Tonight, my little heart is heavy.
Its beat, muffled and pained by a murky melancholy, the depths of which I cannot see.
Tonight, my thoughts are slow.
I sit at the computer, fingers poised, with all of my words conjoined. A thick fog coating my dumb tongue.
When I was thirteen years old, I started going to bed with ropes and scarves tied tightly around my waist, believing that it would stop me from gaining weight in my sleep.
I would tie them so tightly that they would cut into my skin, forming a ridge of angry red scars along the tops of my hipbones and the small of my back.
I don’t know how my mother found out about what I was doing, but she did.
Obviously horrified and desperate to get me to stop, she was sensitive enough to know that depending on how she broached the subject, I might shrink further inside of myself.
So her approach was simple.
Instead of getting angry with me, or throwing out all of the things I used to harm myself, she would wait until I had gotten ready for sleep, and then gently knock on my bedroom door.
Sitting on the side of my bed, she would stroke my hair and softly ask if I had wrapped anything around my waist.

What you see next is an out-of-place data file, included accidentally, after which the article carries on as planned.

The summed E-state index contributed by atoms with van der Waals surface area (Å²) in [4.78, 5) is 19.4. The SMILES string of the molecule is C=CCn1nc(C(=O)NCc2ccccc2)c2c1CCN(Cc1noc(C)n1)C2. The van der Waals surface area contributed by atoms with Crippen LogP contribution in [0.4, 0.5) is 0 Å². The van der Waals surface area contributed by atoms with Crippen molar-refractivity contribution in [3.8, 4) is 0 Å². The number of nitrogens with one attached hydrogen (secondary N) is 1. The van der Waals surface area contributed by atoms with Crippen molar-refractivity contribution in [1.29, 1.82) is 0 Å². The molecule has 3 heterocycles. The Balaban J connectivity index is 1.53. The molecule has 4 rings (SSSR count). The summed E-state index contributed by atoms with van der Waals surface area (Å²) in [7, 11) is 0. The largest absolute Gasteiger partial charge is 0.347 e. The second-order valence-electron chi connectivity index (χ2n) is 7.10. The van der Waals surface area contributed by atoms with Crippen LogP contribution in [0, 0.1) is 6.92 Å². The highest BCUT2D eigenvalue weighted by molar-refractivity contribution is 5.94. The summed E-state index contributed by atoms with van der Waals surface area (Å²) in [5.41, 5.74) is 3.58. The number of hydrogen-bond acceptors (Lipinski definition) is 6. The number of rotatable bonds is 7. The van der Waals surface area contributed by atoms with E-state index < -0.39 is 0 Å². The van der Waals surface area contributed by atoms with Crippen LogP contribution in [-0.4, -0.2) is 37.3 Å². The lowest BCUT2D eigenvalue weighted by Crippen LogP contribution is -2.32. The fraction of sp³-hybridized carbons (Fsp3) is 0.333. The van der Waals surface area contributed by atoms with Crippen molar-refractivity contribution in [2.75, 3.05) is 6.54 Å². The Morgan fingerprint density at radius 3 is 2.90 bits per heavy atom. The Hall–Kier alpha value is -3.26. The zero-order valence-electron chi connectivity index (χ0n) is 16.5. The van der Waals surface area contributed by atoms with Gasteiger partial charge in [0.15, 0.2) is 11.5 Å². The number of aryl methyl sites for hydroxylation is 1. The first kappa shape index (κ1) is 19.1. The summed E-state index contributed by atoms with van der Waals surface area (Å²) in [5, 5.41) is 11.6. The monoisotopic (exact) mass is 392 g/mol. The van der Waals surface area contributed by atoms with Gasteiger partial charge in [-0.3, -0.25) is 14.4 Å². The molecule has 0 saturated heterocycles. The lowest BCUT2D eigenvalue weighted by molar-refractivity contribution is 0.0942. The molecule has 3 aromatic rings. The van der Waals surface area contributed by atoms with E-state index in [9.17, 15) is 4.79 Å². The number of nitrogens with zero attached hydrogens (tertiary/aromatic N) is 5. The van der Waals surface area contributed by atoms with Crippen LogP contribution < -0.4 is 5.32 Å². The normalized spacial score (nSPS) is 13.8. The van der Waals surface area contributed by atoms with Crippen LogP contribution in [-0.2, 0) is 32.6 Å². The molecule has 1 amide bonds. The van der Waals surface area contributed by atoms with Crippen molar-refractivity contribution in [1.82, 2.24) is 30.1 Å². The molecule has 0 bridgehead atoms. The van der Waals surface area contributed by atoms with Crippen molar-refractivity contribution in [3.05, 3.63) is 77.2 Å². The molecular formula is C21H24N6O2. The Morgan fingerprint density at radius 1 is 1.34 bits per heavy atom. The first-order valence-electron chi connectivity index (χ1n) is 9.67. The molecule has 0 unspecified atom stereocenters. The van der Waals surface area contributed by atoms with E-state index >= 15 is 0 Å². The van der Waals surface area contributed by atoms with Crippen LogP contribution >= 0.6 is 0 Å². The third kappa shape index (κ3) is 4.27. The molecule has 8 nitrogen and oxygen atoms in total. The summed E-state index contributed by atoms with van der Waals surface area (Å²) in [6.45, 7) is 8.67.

I would squirm and fight, never wanting to admit that I had, or confess how ugly and hated I felt on nights when I couldn’t bring myself to bind my skin.
Sometimes she would ask to see my stomach, although never in a confrontational or accusatory way. In a way that ached with a stark and simple love and sadness. The heartbreaking futility of knowing that your teenage daughter finds such monumental faults in the skin that you helped make and shape.
After I had either showed her my bare skin, or grudgingly removed the ties, she would take my hand in hers and ask me to tell her one thing that I loved about myself.
For many nights I dreaded this moment. A slight, cold sweat would break out on the back on my neck. I would push my face into my pillow and half-heartedly murmur something into its folds; gnash my teeth and force out a canned answer.
“The A on my math test,” was my garbled response.
But she would sit there, patient as a stone as I wrestled with the question, until finally, exhausted, I would whisper a truth.
“I love my hair.”
Even after I stopped going to bed with the scarves, my mother would come see me. Stroke my hair. Hold my hand. And ask me:
“Tell me one thing you love about yourself.”
As I grew older, I forgot about this nightly ritual. I left home, adopted new routines, and practiced new methods of self care.
But every so often, when my anxiety is particularly high, and I wake in the middle of the night, unable to sleep, I lie in bed, and breathe deeply.
And I imagine my mothers hand on mine, the tone of her voice, soothing.
And I tell her.